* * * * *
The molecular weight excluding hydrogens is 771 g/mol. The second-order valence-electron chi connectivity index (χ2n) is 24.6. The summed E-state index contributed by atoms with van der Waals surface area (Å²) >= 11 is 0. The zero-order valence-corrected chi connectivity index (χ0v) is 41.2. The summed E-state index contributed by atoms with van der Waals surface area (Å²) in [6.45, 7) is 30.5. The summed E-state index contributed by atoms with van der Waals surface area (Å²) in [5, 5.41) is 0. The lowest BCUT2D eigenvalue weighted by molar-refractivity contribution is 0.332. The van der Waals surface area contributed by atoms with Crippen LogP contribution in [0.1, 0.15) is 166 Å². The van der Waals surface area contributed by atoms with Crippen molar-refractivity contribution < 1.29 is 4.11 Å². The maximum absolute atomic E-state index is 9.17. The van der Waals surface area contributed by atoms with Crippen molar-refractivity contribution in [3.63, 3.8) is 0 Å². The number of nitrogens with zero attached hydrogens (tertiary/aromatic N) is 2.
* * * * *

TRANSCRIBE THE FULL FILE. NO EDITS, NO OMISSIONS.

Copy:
The molecular weight excluding hydrogens is 771 g/mol. The second-order valence-electron chi connectivity index (χ2n) is 24.6. The summed E-state index contributed by atoms with van der Waals surface area (Å²) >= 11 is 0. The zero-order valence-corrected chi connectivity index (χ0v) is 41.2. The summed E-state index contributed by atoms with van der Waals surface area (Å²) in [6.45, 7) is 30.5. The summed E-state index contributed by atoms with van der Waals surface area (Å²) in [5, 5.41) is 0. The lowest BCUT2D eigenvalue weighted by molar-refractivity contribution is 0.332. The van der Waals surface area contributed by atoms with Crippen LogP contribution in [0.1, 0.15) is 166 Å². The van der Waals surface area contributed by atoms with Crippen molar-refractivity contribution < 1.29 is 4.11 Å². The maximum absolute atomic E-state index is 9.17. The van der Waals surface area contributed by atoms with Crippen molar-refractivity contribution in [3.63, 3.8) is 0 Å². The number of nitrogens with zero attached hydrogens (tertiary/aromatic N) is 2.